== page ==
12 WG 1:Global Engagement Findings/Recommendations WG1: Global Engagement Charter: Provide recommendations on appropriate analytical techniques to prioritize, plan, and assess Theater Security Cooperation activities to assist the COCOMs in addressing the analytical challenges that they currently confront.Key Questions:(1) How should objectives and indicators be structured?(2) How does an assessment division with four to ten people measure and maintain the baseline?(3) How can you determine the right activities to support partner nations while making the most progress towards desired end-states?(4) Is it possible to measure cause and effect in a complex system?(5) What is missing from this process?Takeaways:Many of the effects are potentially unquantifiable (and will remain so). The challenge remains informing decision makers given this constraint.Interagency analytical resources can assist and are essentialDon’t just accept objectives or rush to create them. Need to focus on shaping objectives as well as measuring progress. Reframe.IW analysis will affect traditional analytical paradigmsMessy data, Cause & Effect, No easy “one-size-fits-all” toolsetEffective Security Cooperation exceeds the boundaries of DoD’s authorities and capabilitiesWorking Group 1 – Global Engagement was chaired by Mr. Andy Caldwell, OSD-PAE and co-chaired by Col. Thomas Feldhausen, Joint Staff, J-5. Mr. Caldwell is an exchange analyst from the Ministry of Defense of the United Kingdom. As part of the preparations for the workshop the Chairs for the working group visited three combatant commands, SOUTHCOM, AFRICOM and PACOM. Interviews with each commands’ Strategy, Assessment and Engagement divisions provided an understanding of the Theater Campaign Plan (TCP) planning cycle and specifically the analytical challenges confronted by each command in planning, assessing and measuring progress in meeting the TCP’s objectives. Global Engagement is a large topic, and for it to be tackled in a two-day workshop it was necessary to focus on a specific aspect. As an analytical community we have applied our resources to gain a better understanding of Counterinsurgency (COIN), Stability, Security, Transition, and Reconstruction (SSTR) and IW. The majority of efforts have focused on winning the nation’s wars and being prepared for the next set of operations. It is also necessary to focus on taking actions now that will allow us to avoid having to undertake all but the most necessary enduring future operations of this nature. Global engagement requires us to consider prevention as well as cure. Many parts of the U.S. government, international organizations and regional partners take part in this activity. It includes ensuring the provision of basic services, effective governance, the rule of law, social justice, and security. The DoD contribution is through Security Cooperation and Theater Security Cooperation is the name for the role of the Combatant Commands in meeting this challenge. From the interviews with the COCOMs and supported with some presentations, the working group focused on trying to address five challenges related to measuring and assessing theater security cooperation activities. The result of their work is a series of detailed findings and suggestions for each challenge.Some of the major takeaways include keeping objectives and indicators living. The working group suggests that these are re-evaluated quarterly to determine whether we are having success in evaluating individual objectives and if not flag the objective-indicators for rework next time through the cycle.The data is messy. We are uncomfortable with that so we keep trying to improve the data reliability so that it fits traditional Ops Research methods. Forget it. We can’t get there from here. So, we are going to have forget about building large super models that explain everything. Lets tackle this one small tactical problem at a time. That’s what we did in WWII, where Ops research began. The first analyses involved where to place radar stations and at the time there was no model about how radar contributes to air defense. The Ops researchers had to make their own determinations on important factors, such as how easy it was to defend the site, warning time it provided, redundancy between stations and atmospheric conditions. We did the same in the Battle of the Atlantic. We put analysts in the bombers with clip boards to identify whether changing one variable (e.g. the depth at which a depth charge detonates) improved kill rate. Years, decades later we knew enough about maritime warfare to build campaign models, but we didn’t do that during WWII. We didn’t know enough yet.Finally, another statement of the obvious but these challenges extend beyond DoD’s traditional boundaries. That also applies to the Ops Research Community. If we could repeat this conference in a year’s time with Interagency analysts in the audience that would be another significant step forward for the ORSA community.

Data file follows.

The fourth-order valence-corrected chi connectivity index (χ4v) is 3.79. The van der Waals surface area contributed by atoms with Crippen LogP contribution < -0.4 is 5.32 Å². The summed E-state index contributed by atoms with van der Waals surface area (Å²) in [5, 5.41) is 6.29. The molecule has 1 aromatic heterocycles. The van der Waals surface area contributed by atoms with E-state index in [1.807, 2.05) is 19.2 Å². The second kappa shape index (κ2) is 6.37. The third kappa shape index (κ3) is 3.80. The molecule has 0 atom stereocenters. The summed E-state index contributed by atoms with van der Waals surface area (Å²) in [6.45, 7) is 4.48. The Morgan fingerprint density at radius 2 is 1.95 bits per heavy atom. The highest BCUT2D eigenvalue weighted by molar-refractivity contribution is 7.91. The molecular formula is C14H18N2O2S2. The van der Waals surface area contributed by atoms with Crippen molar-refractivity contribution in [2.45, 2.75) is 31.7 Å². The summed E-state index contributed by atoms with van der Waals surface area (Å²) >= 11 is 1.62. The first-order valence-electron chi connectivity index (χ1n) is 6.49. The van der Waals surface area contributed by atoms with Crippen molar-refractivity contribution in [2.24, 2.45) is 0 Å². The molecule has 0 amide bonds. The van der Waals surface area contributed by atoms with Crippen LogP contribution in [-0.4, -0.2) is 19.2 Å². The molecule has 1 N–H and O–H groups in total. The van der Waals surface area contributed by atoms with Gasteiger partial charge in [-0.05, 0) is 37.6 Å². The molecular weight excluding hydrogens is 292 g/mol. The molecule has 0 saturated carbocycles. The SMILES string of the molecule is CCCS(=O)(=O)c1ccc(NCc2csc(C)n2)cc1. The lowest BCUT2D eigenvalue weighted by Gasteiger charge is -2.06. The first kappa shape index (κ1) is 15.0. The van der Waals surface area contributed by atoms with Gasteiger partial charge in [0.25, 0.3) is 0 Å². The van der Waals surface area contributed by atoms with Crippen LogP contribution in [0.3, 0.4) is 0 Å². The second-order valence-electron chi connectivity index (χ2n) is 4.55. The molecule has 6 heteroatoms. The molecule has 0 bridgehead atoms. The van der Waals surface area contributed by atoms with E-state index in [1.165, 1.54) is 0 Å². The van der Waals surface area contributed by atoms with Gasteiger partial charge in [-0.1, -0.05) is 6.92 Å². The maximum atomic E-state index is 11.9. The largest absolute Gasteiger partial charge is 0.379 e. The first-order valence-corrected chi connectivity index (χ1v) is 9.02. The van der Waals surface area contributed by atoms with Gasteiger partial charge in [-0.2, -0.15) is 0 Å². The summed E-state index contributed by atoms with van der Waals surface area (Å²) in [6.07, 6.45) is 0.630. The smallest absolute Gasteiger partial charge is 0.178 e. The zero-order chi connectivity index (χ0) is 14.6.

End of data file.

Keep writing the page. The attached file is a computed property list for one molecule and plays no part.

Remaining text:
13 Assessment Techniques Analysis MethodDescriptionExamplesQuantitative dataCollection of input/output data associated with activities and generic country indicatorsTCSMIS databaseCountry indices on corruption, economic growth, security etc.Polling and surveysPublic opinion or opinion of targeted groupsView of the U.S. before and after USNS Comfort port visitContent AnalysisSurvey popular media for identified themesFailed States Index (Fund for Peace)Expert OpinionSubject Matter Expertise and Focus GroupsTSC Working GroupObjective identificationModeling/ Simulation and GamingSimplified representation of a complex systemCOMPOEX (PACOM)BaselineTrendsInterviews with the COCOMs identified 5 techniques currently in use. The collection or creation of quantitative data mainly focused on inputs and outputs, most of which were recorded in the Theater Security Cooperation Management Information System (TSCMIS). The collection of quantitative data might also include basic country facts such as GDP or crime statistics. This information is used to inform the baseline, or as inputs to other decisions or a record of activities and outputs (but not necessarily outcomes) achieved. Polling, surveys and content analysis were also techniques mentioned by the COCOMs. Although content analysis was mentioned no specific examples in the COCOMs were identified. One example might be the Failed States Index, an open source measure of country instability. The methods used here are applicable to the COCOMs and potentially greater use of these techniques (or tailoring the outputs of other content analysis providers) may be valuable. Polling, survey and content analysis are useful techniques for identifying trends. Finally there was heavy use of expert opinion and some attempts (not always successful) to conduct modeling, simulation and gaming. Both expert opinion and modeling are used for forecasting. These are being used to identify how a variable may react to engagement activities or other factors. Baseline, Trends and Forecasting. None of these techniques is perfect (or even close to perfect if we consider the challenges with forecasting) but those techniques in use cover the recording of basic data for assessments, monitoring performance over past years and analysis (mainly Subject Matter Expertise) to identify which activities will move the COCOM closer to achieving its end-states.Forecasting